I’ve yet to talk with an author that says, “My book is selling better than expected and I don’t need to figure out how to sell more.” Most authors express the opposite. “How do I sell more books?”
In talking with authors about their books and their marketing or lack of it, there are similarities that arise that get in the way of improving sales. Many of these issues can resolved before the book is written and published and some are post-publication fixes. This isn’t an exhaustive list. Check back next week for Part 2 when I discuss the obstacles an author faces personally when selling their book. For now, let’s talk about the 7 obstacles to selling your book.
One reason a book may not sell well is there may not be a big enough market for it. If you write romance novels, this is NOT your issue. It more often found in nonfiction books for which there is a designed target audience. For instance, if you write about juggling in Delaware, you can expect modest sales due to the fact that Delaware is a small state and jugglers are a small subset of those who live in or visit Delaware. Even if you sold a book to every Delaware juggler or every visitor who is a juggler or loves juggling, your sales have a ceiling.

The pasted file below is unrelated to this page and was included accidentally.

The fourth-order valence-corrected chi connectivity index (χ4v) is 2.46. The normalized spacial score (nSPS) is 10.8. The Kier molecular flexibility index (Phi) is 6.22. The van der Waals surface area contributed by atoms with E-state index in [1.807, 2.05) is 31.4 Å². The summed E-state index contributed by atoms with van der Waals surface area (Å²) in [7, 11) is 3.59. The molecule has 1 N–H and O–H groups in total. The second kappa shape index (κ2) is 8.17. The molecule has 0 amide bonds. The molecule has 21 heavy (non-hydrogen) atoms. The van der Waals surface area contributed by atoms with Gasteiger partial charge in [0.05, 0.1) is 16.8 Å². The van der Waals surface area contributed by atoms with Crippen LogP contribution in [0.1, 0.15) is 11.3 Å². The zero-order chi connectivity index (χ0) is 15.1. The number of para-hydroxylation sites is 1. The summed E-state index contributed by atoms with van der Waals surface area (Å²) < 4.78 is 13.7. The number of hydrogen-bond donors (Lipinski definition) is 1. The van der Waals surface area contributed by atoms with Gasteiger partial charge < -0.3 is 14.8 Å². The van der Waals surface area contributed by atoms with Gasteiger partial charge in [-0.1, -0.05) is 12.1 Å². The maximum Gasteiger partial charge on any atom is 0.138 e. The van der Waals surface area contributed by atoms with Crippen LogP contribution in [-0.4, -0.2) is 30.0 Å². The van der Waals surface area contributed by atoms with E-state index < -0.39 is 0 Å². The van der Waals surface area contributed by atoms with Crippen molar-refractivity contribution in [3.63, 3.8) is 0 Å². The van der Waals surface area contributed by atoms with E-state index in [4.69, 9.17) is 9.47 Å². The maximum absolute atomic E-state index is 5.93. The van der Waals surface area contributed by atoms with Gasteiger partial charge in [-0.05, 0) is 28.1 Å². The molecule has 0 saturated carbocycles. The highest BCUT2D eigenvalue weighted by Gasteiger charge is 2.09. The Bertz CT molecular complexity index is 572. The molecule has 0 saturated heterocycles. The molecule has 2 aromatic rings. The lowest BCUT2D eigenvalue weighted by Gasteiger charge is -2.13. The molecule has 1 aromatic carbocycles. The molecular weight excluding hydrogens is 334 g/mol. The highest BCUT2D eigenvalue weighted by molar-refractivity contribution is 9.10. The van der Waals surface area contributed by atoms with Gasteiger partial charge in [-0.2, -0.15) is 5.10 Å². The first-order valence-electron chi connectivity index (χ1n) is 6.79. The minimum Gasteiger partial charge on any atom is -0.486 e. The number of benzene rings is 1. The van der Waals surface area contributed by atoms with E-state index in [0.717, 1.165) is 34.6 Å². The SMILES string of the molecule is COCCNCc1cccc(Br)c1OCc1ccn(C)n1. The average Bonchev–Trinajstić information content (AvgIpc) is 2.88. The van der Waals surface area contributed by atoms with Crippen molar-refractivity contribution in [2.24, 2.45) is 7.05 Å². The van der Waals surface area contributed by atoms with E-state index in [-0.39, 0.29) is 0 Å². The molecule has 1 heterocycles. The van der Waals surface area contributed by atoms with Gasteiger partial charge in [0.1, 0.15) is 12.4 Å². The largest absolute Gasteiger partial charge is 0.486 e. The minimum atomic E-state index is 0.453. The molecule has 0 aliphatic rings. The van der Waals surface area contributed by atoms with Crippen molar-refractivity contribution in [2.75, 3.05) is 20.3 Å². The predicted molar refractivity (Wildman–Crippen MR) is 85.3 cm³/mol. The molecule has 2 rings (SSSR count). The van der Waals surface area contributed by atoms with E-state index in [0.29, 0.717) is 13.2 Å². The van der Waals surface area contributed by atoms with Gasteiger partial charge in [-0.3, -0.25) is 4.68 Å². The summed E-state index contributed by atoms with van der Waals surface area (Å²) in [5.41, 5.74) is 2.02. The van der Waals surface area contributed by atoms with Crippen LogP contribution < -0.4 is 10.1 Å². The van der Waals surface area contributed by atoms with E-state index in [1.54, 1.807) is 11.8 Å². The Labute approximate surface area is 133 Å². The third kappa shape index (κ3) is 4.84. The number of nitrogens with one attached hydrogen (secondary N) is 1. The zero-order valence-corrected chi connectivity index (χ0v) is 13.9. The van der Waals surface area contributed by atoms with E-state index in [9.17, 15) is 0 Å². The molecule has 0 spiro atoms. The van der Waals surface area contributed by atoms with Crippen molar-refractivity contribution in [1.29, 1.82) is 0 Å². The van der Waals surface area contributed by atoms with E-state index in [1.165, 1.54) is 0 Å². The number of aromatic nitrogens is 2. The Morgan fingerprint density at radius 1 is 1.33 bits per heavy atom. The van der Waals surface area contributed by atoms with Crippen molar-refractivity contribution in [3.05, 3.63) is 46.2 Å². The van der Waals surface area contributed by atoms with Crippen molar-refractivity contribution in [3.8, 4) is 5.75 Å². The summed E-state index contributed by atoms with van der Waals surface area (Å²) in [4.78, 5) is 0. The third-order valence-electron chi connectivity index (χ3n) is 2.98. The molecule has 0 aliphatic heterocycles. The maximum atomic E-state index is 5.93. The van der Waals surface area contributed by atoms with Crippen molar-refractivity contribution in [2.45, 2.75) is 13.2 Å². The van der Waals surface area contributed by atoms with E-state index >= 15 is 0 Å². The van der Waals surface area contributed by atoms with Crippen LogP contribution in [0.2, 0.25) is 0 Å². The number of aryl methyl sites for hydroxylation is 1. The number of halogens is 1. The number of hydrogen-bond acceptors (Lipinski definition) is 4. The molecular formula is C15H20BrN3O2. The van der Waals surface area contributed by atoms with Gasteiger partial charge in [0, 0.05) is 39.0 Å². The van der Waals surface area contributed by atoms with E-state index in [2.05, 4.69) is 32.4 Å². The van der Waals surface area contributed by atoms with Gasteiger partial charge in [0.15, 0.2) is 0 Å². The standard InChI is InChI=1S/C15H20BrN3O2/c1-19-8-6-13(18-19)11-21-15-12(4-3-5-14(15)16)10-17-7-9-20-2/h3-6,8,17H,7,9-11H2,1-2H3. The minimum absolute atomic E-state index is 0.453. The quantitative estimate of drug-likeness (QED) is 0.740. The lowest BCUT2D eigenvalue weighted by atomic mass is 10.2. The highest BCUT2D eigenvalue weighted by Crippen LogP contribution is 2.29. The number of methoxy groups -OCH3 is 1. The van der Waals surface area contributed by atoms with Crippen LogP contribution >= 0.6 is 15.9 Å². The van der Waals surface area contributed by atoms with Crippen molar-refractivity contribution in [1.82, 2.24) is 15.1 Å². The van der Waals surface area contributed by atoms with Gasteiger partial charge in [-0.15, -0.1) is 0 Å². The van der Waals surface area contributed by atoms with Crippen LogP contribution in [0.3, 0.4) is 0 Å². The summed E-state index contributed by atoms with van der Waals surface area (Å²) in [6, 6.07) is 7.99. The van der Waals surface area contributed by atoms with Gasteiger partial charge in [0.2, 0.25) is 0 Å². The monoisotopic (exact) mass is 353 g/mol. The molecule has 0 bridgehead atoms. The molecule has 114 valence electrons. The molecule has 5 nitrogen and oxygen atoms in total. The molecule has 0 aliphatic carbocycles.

Before you write a book, consider the market for the book. While having a specific target market in mind is a GREAT idea, if the market is too small, it will hurt your sales numbers. Consider how to increase the target market of your book without diluting the purpose of the book. Think about expanding the region (e.g., juggling on the East Coast), or the target market in other ways (e.g., profiles of creative professions).